Date of Award


Document Type


Degree Name

Master of Science


College of Arts and Sciences


Engineering & Computer Science MS

First Advisor

Roy Villfane


Problem. The composite model approach that follows a DTMC process with constant failure rate is not analytically tractable for improving its method of solution for estimating software reliability. In this case, a hierarchical approach is preferred to improve accuracy for the method of solution for estimating reliability. Very few studies have been conducted on heterogeneous architecture-based software reliability, and those that have been done use the composite model for reliability estimation. To my knowledge, no research has been done where a hierarchical approach is taken to estimate heterogeneous architecture-based software reliability. This paper explores the use and effectiveness of a hierarchical framework to estimate heterogeneous architecture-based software reliability. -- Method. Concepts of reliability and reliability prediction models for heterogeneous software architecture were surveyed. The different architectural styles were identified as batch-sequential, parallel filter, fault tolerance, and call and return. A method for evaluating these four styles solely on the basis of transition probability was proposed. Four case studies were selected from similar researches which have been done to test the effectiveness of the proposed hierarchical framework. The study assumes that the method of extracting the information about the software architecture was accurate and that the actual reliability of the systems used were free of software errors. -- Results. The percentage difference in results of the reliability estimated by the proposed hierarchical framework compared with the actual reliability was 5.12%, 11.09%, 0.82%, and 52.14% for Cases 1, 2, 3, and 4 respectively. The proposed hierarchical framework did not work for Case 4, which showed much higher values in component utilization and therefore higher interactions between components when compared with the other cases. -- Conclusions. The proposed hierarchical framework generally showed close comparison with the actual reliability of the software systems used in the case studies. However, the results obtained by the proposed hierarchical framework compared to the actual reliability were in disagreement for Case 4. This is due to the higher component interactions in Case 4 when compared with other cases and showed that there are limitations to the extent to which the proposed hierarchical framework can be applied. The reasoning for the limitations of the hierarchical approach has not been cited in any research on the subject matter. Even with the limitations, the hierarchical framework for estimating heterogeneous architecture-based software reliability can still be applied when high accuracy is not required and not too high interactions among components in the software system exist. Thesis (M.S.) -- Andrews University, College of Arts and Sciences, 2014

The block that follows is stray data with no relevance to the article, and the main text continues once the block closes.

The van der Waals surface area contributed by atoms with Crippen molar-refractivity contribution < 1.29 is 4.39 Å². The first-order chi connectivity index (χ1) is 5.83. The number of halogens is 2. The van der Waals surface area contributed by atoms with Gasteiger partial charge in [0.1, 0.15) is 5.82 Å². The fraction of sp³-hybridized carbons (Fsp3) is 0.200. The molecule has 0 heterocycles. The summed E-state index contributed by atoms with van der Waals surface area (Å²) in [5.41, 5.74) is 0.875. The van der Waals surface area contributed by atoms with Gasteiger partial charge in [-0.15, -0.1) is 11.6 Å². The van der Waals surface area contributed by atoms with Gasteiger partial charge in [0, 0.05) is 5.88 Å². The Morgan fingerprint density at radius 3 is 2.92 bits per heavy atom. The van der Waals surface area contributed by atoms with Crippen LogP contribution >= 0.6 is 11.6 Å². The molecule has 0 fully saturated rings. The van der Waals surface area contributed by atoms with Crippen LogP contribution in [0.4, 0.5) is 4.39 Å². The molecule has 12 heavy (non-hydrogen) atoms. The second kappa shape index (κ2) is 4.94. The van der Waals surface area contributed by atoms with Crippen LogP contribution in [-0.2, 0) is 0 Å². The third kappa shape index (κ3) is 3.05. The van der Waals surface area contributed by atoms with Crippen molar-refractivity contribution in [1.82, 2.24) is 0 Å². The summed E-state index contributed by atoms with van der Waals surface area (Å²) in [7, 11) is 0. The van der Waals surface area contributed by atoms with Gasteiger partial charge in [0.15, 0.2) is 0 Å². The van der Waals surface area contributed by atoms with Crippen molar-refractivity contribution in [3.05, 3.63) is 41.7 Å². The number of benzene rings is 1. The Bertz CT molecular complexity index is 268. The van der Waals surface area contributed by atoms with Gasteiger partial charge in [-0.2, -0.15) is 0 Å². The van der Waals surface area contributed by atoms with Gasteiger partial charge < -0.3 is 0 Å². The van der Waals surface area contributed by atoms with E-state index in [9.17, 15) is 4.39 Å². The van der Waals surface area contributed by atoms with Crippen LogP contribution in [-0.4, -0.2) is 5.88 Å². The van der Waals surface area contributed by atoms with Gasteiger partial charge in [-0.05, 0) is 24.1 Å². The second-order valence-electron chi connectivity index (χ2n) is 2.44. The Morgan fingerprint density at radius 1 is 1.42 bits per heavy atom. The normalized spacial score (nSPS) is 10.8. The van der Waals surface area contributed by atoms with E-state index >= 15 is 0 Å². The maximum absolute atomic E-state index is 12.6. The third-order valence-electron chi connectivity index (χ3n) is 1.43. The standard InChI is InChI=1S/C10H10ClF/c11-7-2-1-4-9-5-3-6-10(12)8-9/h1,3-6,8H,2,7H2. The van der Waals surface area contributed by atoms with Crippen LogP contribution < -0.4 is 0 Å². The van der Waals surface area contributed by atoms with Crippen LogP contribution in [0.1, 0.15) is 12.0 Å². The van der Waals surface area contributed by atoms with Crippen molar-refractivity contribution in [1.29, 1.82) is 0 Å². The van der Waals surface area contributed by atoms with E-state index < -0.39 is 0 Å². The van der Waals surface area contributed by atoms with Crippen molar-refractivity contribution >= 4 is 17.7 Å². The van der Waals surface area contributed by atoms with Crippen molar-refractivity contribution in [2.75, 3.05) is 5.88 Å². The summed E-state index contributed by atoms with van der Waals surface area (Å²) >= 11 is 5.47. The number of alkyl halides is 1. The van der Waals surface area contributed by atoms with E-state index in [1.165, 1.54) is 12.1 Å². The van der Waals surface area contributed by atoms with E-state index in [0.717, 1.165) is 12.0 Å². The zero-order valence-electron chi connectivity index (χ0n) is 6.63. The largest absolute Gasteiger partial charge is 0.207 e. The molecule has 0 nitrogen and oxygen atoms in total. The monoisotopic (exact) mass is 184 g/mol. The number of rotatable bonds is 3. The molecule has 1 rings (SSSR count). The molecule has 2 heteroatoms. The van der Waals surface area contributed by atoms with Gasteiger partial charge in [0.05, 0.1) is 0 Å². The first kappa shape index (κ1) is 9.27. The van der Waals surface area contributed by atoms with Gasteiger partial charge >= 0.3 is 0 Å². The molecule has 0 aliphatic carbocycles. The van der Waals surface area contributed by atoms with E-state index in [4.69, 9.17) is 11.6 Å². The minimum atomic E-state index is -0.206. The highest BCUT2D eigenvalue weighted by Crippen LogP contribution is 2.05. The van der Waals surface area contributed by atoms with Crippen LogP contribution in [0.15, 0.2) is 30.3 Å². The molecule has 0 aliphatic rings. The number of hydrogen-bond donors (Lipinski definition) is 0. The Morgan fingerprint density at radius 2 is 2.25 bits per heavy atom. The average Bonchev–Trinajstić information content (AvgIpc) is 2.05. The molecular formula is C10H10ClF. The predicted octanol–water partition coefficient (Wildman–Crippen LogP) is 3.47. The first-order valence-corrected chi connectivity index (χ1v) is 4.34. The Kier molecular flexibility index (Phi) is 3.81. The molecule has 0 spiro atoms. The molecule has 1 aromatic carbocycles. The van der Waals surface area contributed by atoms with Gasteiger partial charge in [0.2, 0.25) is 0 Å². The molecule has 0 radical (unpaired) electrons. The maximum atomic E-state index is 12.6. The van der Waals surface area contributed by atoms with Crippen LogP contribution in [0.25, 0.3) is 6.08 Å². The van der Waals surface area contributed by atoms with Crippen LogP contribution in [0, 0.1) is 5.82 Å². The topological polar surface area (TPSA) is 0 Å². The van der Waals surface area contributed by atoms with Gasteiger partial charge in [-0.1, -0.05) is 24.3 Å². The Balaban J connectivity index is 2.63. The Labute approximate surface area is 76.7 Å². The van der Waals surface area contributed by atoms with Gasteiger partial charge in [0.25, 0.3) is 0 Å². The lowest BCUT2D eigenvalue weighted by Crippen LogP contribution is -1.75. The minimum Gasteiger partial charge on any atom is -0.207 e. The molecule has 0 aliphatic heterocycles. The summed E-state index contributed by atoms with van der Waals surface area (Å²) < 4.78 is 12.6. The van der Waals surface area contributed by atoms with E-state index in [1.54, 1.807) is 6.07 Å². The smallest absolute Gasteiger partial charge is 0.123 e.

Subject Area

Software architecture., Computers--Reliability.